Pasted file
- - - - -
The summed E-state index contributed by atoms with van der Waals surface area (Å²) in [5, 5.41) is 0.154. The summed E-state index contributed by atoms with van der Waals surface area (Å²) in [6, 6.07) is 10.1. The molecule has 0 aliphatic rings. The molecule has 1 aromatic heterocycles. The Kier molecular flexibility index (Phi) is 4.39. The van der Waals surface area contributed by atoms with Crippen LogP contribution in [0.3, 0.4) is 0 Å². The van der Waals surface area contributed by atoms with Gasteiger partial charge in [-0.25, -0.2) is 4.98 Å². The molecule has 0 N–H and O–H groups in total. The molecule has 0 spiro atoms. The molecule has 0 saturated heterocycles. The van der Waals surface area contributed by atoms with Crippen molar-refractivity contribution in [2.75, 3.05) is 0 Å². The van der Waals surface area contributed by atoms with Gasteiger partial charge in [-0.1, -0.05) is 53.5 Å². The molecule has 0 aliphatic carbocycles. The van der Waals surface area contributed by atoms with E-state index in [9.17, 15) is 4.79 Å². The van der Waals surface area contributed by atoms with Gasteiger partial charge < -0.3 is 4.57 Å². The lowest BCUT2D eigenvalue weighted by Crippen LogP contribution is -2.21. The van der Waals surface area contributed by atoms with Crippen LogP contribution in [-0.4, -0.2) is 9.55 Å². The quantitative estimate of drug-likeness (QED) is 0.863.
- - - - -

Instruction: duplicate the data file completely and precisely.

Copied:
The summed E-state index contributed by atoms with van der Waals surface area (Å²) in [5, 5.41) is 0.154. The summed E-state index contributed by atoms with van der Waals surface area (Å²) in [6, 6.07) is 10.1. The molecule has 0 aliphatic rings. The molecule has 1 aromatic heterocycles. The Kier molecular flexibility index (Phi) is 4.39. The van der Waals surface area contributed by atoms with Crippen LogP contribution in [0.3, 0.4) is 0 Å². The van der Waals surface area contributed by atoms with Gasteiger partial charge in [-0.25, -0.2) is 4.98 Å². The molecule has 0 N–H and O–H groups in total. The molecule has 0 spiro atoms. The molecule has 0 saturated heterocycles. The van der Waals surface area contributed by atoms with Crippen molar-refractivity contribution in [2.75, 3.05) is 0 Å². The van der Waals surface area contributed by atoms with Gasteiger partial charge in [-0.1, -0.05) is 53.5 Å². The molecule has 0 aliphatic carbocycles. The van der Waals surface area contributed by atoms with E-state index in [9.17, 15) is 4.79 Å². The van der Waals surface area contributed by atoms with Gasteiger partial charge < -0.3 is 4.57 Å². The lowest BCUT2D eigenvalue weighted by Crippen LogP contribution is -2.21. The van der Waals surface area contributed by atoms with Crippen LogP contribution in [-0.4, -0.2) is 9.55 Å². The quantitative estimate of drug-likeness (QED) is 0.863.